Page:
What's In Your Basket?
King Richard Leeks
Red Slicing Tomatoes
Zucchini & Summer Squash
Produce Tips - How to Eat It, Cook It and Keep It!
Bunched greens like kale and chard are working their way back into your baskets after a long summer break. Fall is a great time for cool-weather loving greens, and I always find that my body craves them as the weather changes and the days grow shorter. Winterbor is a hardy kale that will overwinter, even through hard frosts. In fact, many of the Cole crops (Brussels sprouts, kale, collards, cabbage, etc.) become noticeably sweeter after a frost. Why? Because freezing temperatures stimulate the plants to produce more sugar, which functions like anti-freeze in the plant cells.
In our globalized world where we can go to the supermarket to buy any food, at any time of the year, we have gotten further and further from eating seasonally. That’s part of the reason you may have hated Brussels sprouts as a kid: because you were eating Brussels sprouts that were raised in the warm climes of California, harvested before a frost, shipped up the freeway, and frankly, tasted like stinky socks. But if you wait until late October or November, until after the plants been nipped by frost, you are in for a true treat. We won’t pluck a single Brussels sprout on the farm until the mercury has dipped below 32.
We haven’t seen a frost yet on the farm, and hopefully won’t for another month, but once we do you’ll probably taste the difference in the kale. The Winterbor is good now, but it might well knock your socks off come November.
Store your kale in a plastic bag in the fridge, sealed up.
Inspired by this week’s chilly, wet weather, we’ve posted a line-up of soups on the recipe exchange:
On the Farm....
It’s raining. And although there is another system of high pressure on the horizon come Monday, this week truly, positively, most definitely does not feel like summer anymore. We’ve pulled out the raingear once again, resuming the muddy-booted slog around the fields, slinging mud off carrots, and racing the squalls in a last-ditch effort to get some strawberries picked. I don’t have much hope for the berries at this point – maybe a few more weeks of them if we’re lucky – but the writing seems to be on the wall. The berries are doomed. At least until next May.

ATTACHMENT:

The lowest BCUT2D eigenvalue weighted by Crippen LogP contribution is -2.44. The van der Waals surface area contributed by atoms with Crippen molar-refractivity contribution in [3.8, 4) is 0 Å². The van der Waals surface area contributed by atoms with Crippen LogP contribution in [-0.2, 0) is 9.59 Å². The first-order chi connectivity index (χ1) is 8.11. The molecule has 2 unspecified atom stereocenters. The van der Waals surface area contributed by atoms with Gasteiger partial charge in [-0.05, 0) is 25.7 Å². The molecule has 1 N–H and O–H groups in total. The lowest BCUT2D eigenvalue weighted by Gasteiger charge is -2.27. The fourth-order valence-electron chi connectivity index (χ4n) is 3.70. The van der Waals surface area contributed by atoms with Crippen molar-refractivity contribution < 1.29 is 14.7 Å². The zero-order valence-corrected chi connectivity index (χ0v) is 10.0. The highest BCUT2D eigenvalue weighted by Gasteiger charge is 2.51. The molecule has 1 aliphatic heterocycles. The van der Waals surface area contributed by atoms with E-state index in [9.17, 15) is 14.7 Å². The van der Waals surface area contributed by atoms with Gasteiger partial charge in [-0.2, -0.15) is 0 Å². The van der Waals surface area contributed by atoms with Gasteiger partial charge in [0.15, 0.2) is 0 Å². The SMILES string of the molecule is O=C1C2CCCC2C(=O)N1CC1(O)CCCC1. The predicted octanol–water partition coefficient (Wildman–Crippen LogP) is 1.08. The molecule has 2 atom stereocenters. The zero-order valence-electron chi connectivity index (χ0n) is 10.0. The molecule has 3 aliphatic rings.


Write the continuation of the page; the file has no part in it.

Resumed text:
And though that news might make you want to savor your berries slowly, we’d suggest eating them quickly this week. We sorted the berries meticulously at harvest, but wet weather invariably shortens their shelf life.
Not that it won’t be somewhat of a relief to reclaim those 10+ hours a week we each spend bent over in the strawberries - and turn our attention to the flavors and to-dos of Fall instead.
At the top of the project list these days is cover cropping on the farm. We are dancing with the weather forecast as we begin seeding field peas, rye, vetch, oats and clover around the farm. The trick is to time it so that things are dry when we seed but soon followed by a good, deep rain (to avoid moving pipe to manually irrigate). We broadcast seed with a “belly-grinder” (a seed spreader that you wear on your chest and turn a crank while walking to disperse seed from the hopper). The seeded field then gets rolled with a heavy cultipacker that is pulled by the horses (which improves soil-to-seed contact and enhances germination). After that, we hope for rain. In a perfect world, I would have gotten a lot of cover crops seeded before this week’s rain, but the pressures of harvest always make it hard to break free and do something other than pick tomatoes in September. Ideally, we’ll get most of the cover crops seeded before October 15th – and cross our fingers for enough precipitation to bring them up with vigor.
Most of the cover crops we’re seeding now are intended to overwinter and then provide green manure in the spring. The areas of the farm that will be cash cropped in 2010 get planted to nitrogen-fixing cover crops like Austrian field peas. In the new orchard, we’re seeding a perennial clover mix that will likely become the permanent orchard floor. And in areas of the farm that will be fallow next season, we are focusing on cover crop mixes like rye and vetch that contribute both nitrogen and organic matter and are great soil builders. Our cover crop seed comes directly from various Oregon farmers, mostly friends of ours in the Willamette Valley.
Cover crops bring life to the farm at a time when most of the cash crops are on the decline. Squash plants are succumbing to powdery mildew, the asparagus ferns are yellowing, and the potatoes vines have died back. But there in the orchard and around the farm - an acre here and a half acre there – comes a green fuzz in October. Thousands and millions of new plants germinating, despite the cold nights and short days, to replenish the farm.